To search a file in a directory, I found two commands as below:

  • ls -ltr initialfilename*
  • find ./ -name initialfilename*

Sometime, first command gives me the search result but sometime I used to execute second command. What is the difference between these two set of Linux command? Please specify your answer around the major difference only.

marked as duplicate by Anthon, Archemar, slm Apr 21 '15 at 12:14

This question has been asked before and already has an answer. If those answers do not fully address your question, please ask a new question.

  • ls -ltr file*: This command just list the contents of the current directory in the long listing format (-l), sorted by modification time (-t) in reverse order (-r) of all files and directories beginning with file*.

  • find ./ -name file*: That command searches trough the whole directory structure under the current working directory and all its subdirectories for files and directories beginning with file* in their names. The output format is very simple; only the file/dir paths are printed line by line.

Major difference (conclusion): ls only applies to the current working directory, while find applies to all files and subdirectories starting from the current working directory.

  • Your answer is better than all but not what I was looking for. – ursitesion Apr 21 '15 at 7:50
  • 3
    ursitesion: The answer from @chaos exactly describes what the two commands to and how their outputs differ. If this is not what you had in mind, please give a better explanation of what you are looking for. And how about running these commands and seeing the differences for yourself? – ph0t0nix Apr 21 '15 at 8:07

The find version will also find files matching that name in subdirectories.

Note you should quote or escape the * in the filename pattern; if the pattern matches a file in the local directory it will expand to that name and find will only find exactly that name. If it matches more than one filename then you will get an error because those multiple filenames will replace the pattern in the find invocation and that doesn't match find syntax. E.g.:

$ cd /etc
$ find . -name pass*
find: paths must precede expression: passwd-
Usage: find [-H] [-L] [-P] [-Olevel] [-D help|tree|search|stat|rates|opt|exec] [path...] [expression]
$ find . -name 'pass*'
  • If I quote the filename pattern, I didn't get any result. Also, find list all the files which match the pattern in command. – ursitesion Apr 21 '15 at 7:48
  • If you quote the filename pattern with ls then that's expected, there ls does no expansion of filenames but depends on the shell in such cases. In the case of find I find it hard to believe that you didn't get any result.. – wurtel Apr 21 '15 at 9:14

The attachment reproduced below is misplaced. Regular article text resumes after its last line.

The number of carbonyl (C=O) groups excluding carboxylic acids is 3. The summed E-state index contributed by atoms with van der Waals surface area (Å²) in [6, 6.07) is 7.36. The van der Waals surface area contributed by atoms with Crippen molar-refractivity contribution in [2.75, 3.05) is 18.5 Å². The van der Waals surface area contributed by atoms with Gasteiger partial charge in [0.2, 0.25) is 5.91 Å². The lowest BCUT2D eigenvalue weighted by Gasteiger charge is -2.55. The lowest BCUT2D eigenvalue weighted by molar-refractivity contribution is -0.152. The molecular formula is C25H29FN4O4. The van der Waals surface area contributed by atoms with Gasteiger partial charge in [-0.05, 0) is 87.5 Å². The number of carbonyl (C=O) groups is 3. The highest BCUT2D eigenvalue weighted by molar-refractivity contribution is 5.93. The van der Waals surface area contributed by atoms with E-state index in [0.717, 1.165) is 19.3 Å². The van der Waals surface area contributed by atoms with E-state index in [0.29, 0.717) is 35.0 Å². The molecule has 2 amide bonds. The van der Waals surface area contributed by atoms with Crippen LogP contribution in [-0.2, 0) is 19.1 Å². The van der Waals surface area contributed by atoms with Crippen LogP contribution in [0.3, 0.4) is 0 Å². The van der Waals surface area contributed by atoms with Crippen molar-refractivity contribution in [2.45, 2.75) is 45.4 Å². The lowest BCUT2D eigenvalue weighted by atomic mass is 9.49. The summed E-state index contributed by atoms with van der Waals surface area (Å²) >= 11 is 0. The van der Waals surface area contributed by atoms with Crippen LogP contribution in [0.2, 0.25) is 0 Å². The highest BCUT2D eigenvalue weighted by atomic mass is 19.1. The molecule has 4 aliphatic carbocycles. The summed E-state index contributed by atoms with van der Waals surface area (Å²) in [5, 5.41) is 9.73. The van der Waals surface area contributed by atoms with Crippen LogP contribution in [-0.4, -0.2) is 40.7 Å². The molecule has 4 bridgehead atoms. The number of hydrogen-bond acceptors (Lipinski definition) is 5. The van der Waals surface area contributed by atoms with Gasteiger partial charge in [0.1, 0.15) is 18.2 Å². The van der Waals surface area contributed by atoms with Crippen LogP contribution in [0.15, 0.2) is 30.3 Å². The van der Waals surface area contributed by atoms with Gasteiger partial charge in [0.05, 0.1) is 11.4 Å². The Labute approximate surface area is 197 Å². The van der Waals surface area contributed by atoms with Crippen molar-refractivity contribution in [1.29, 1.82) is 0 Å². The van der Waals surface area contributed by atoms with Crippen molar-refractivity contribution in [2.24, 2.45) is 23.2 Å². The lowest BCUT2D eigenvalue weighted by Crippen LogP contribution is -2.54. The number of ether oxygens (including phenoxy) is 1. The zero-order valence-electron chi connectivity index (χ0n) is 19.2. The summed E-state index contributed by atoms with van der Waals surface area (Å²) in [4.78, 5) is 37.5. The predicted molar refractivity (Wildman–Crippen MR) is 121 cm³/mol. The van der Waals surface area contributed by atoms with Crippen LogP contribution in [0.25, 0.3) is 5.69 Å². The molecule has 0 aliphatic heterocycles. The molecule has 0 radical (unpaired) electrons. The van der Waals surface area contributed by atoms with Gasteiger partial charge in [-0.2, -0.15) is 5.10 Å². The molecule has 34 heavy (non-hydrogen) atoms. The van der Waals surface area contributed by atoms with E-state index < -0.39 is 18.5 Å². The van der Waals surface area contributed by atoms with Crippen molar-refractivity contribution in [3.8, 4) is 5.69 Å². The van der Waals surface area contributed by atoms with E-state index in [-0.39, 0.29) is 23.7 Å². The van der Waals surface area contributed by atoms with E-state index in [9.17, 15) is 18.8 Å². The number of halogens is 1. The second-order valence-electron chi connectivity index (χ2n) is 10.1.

The shell will do filename expansion before either command is executed, so the results depends on what is in your current directory.

To get what you want, I think you wouldwant to quote the * in the find command. check this example.

$# First show all the files $# ~/tmp/stack$ find . . ./dir1 ./dir1/FileA ./dir1/FileB ./dir1/FileC ./dir1/filec ./dir2 ./dir2/filea ./dir2/fileb $# $# Following will list nothing because there is no file named File* in the current directory $# ~/tmp/stack$ ls -lR File* ls: cannot access File*: No such file or directory # # Now using find will work because no file named File* exists, file name # expansion fails, so find sees the * on the command line. ~/tmp/stack$ find . -name File* ./dir1/FileA ./dir1/FileB ./dir1/FileC # # I'll create a file named Filexxx # ~/tmp/stack$ touch Filexxx # # ls will work but only list details for Filexxx # ~/tmp/stack$ ls -lR File* -rw-rw-r-- 1 christian christian 0 Apr 21 09:08 Filexxx # # and so will find but probably not as expected because filename expansion works, so actual command executed is find . -name Filexxx # ~/tmp/stack$ find . -name File* ./Filexxx # # now escape the wild card properly, then find will work as expected # ~/tmp/stack$ find . -name File\* ./dir1/FileA ./dir1/FileB ./dir1/FileC ./Filexxx ~/tmp/stack$

  • +1 for "the results depends on what is in your current directory". – Janis Apr 21 '15 at 8:58

ls -ltr will list the file if it exists in the current directory. find will search for the file recursively (will look for the file in the subdirectories)


The findcommand will fail if the initialfilename* expands to more than one files:

$ touch initiala initialb
$ dir -lrt initial*
-rw-rw-rw-  1 user 0 0 2015-04-21 10:17 initialb
-rw-rw-rw-  1 user 0 0 2015-04-21 10:17 initiala
$ find . -name initial*
find: paths must precede expression: initialb
Usage: find [-H] [-L] [-P] [-Olevel] [-D help|tree|search|stat|rates|opt|exec] [path...] [expression]

That's why you should escape the asterisk:

$ find . -name "initial*"

$ find . -name initial\*

Not the answer you're looking for? Browse other questions tagged or ask your own question.